Google made a big new push into the social web with a new feature called “+1”, a new service comparable in function to Facebook’s “Like” button. The new feature is directly integrated into every search result. As of March 30, 2011, users are able to opt into Google Lab’s experimental feature, and in doing so, will start seeing a +1 icon next to each link in Google’s search results. By hitting “+1”, a user’s name automatically becomes associated with that link in search queries, on ads and across the web. In addition, it also show up in a feed on a user’s Google Profile (which is required to use the new feature).
Apart from showing up in search results, Google has planned to offer publishers a button that allows readers to “+1” something without leaving the publisher’s site. Facebook has the advantage with its Like button here, since approximately two million sites (and counting) already have this feature installed. However, Google’s new button has the capability to instantly gain mass appeal, given the company says that +1 data will directly influence its market share dominating search rankings. Furthermore, the new +1 feature is more bad news for content farms, whose content is less likely to be shared. Another application of the +1 feature adds a “recommended by friends” component to Google AdWords and AdSense, allowing users to +1 virtually any ad that appears on an SERP.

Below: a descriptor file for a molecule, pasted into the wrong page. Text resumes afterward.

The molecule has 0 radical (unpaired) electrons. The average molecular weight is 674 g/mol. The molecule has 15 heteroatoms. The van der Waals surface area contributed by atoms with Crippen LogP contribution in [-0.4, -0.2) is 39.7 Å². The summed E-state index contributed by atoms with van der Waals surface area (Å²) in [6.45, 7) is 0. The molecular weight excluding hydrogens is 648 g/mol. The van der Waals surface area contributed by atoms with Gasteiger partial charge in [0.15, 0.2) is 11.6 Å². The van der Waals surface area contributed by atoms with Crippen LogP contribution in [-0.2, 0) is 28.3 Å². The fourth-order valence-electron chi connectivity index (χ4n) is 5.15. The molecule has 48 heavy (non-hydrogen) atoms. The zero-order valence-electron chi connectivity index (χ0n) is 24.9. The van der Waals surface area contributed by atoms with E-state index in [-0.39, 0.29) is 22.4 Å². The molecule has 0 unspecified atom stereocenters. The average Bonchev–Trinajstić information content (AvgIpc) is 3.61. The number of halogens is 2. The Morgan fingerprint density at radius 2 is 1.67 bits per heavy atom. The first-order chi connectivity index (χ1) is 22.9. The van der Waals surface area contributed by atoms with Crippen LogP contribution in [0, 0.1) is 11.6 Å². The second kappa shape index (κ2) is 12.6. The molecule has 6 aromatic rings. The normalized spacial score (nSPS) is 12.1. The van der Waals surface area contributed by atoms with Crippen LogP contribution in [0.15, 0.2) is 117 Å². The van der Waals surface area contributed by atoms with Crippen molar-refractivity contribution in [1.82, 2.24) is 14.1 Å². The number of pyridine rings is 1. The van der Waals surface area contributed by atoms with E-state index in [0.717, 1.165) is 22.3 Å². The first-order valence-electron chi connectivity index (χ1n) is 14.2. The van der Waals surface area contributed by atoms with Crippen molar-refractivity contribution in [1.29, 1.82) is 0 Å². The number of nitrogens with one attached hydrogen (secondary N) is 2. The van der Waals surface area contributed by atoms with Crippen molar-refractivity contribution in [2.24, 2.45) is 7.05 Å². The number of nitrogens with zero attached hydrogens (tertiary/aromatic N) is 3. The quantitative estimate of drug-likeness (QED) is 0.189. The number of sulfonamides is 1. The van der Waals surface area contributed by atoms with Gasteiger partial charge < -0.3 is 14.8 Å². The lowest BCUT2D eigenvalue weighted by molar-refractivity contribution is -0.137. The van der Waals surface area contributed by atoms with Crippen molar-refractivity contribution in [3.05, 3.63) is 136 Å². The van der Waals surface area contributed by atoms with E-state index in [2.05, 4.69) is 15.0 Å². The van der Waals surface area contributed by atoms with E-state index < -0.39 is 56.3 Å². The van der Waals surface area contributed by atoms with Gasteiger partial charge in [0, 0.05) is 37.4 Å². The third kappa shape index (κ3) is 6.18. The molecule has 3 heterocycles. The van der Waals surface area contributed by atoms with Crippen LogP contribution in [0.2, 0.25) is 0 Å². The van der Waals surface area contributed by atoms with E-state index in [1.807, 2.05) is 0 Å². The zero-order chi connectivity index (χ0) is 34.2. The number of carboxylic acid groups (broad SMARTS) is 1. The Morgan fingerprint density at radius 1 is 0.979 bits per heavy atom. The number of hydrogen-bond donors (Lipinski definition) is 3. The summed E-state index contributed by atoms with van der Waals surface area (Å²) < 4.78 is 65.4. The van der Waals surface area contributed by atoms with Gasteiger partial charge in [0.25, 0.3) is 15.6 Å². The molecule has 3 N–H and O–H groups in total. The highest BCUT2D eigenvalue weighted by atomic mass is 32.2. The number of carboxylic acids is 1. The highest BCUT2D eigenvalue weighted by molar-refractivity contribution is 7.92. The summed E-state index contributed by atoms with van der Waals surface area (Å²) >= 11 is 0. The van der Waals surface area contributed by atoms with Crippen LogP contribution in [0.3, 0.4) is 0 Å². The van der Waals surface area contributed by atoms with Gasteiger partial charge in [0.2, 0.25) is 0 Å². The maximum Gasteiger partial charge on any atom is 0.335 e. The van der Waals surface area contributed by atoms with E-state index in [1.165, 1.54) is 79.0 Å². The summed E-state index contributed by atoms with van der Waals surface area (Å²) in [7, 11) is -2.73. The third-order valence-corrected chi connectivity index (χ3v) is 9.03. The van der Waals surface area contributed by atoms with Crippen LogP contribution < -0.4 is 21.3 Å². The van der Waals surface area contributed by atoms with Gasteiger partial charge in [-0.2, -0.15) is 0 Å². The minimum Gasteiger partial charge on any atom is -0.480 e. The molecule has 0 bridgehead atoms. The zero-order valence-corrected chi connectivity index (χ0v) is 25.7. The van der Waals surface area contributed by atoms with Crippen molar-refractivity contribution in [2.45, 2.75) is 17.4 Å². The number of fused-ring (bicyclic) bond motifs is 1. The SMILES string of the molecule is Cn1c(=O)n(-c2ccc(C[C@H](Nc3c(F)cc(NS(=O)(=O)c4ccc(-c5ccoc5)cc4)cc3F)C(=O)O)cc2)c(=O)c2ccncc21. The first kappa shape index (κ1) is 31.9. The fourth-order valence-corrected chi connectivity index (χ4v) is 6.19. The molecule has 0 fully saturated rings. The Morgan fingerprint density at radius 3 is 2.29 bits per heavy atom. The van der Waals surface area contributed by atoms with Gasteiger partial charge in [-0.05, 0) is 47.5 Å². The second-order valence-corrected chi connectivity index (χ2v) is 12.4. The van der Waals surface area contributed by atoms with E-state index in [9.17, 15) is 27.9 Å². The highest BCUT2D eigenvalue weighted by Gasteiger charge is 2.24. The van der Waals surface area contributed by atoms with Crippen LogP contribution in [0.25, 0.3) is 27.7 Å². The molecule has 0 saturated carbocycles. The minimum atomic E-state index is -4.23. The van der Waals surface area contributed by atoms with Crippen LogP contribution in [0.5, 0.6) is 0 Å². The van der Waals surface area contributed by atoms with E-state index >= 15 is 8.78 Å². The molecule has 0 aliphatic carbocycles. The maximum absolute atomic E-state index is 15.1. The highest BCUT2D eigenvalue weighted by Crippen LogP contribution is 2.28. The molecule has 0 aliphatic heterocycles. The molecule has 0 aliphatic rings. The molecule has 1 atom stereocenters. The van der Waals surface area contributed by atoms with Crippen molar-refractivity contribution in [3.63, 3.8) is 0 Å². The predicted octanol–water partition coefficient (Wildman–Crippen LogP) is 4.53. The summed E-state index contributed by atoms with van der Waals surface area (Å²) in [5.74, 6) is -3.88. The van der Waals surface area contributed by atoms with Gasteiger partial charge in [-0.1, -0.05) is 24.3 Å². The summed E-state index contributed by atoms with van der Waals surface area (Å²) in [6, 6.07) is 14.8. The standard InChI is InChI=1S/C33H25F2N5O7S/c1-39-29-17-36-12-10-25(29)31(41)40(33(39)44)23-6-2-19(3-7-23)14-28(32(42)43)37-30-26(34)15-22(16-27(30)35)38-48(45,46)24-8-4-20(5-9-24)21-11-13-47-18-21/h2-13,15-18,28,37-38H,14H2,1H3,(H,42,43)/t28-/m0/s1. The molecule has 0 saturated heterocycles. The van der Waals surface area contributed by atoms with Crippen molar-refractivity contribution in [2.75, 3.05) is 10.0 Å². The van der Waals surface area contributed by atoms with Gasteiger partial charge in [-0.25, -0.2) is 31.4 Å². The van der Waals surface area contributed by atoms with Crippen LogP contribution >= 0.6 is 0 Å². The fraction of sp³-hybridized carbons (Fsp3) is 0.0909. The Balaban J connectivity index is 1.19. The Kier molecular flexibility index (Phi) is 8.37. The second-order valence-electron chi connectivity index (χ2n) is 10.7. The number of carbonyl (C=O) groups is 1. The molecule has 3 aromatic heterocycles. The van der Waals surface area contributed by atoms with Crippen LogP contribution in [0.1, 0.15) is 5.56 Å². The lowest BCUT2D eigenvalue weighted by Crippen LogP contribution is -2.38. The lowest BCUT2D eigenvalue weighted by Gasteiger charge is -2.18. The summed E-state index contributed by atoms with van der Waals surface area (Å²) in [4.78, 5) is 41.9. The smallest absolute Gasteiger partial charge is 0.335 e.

Another interesting and noteworthy variable in the equation is SEO. Back in the 1990’s, Google attacked search with their famed algorithmic approach that put it far above the other contemporary user-generated content (UGC) engines. With the +1 feature, Google is going back in time by allowing user feedback to drive search results again. With over a billion multilingual search queries a day, Google has relied on a fundamentally algorithmic approach to search quality because of its effective scalability. Through constant evolvement and improvement, Google experimented with more than 6,000 changes in 2010 alone – 490 of them were actually launched. With the +1 button, they plan to observe and analyze the clicks as another ranking signal in relation to quality. The ultimate goal is that as users begin to see the +1’s from friends, peers and others as recommendations in search results, the results will become more personalized and relevant.
Unlike Google’s +1, Facebook Likes essentially don’t count for anything in relation to search because they are un-indexed bits of data in an enclosed network. The billion dollar question is which powerhouse will ultimately capture the most users, the most data, and of course, the most profit. The answer to that question is mainly contingent upon whether +1 can successfully change the game, leading it to actually be Google’s first fruitful social invention. Although Google remains reserved about paralleling its experimental product to the successful Like button, the perpetual battle for ad dollars between these two dynamic forces visibly makes the +1 experiment a clear shot across the Facebook bow.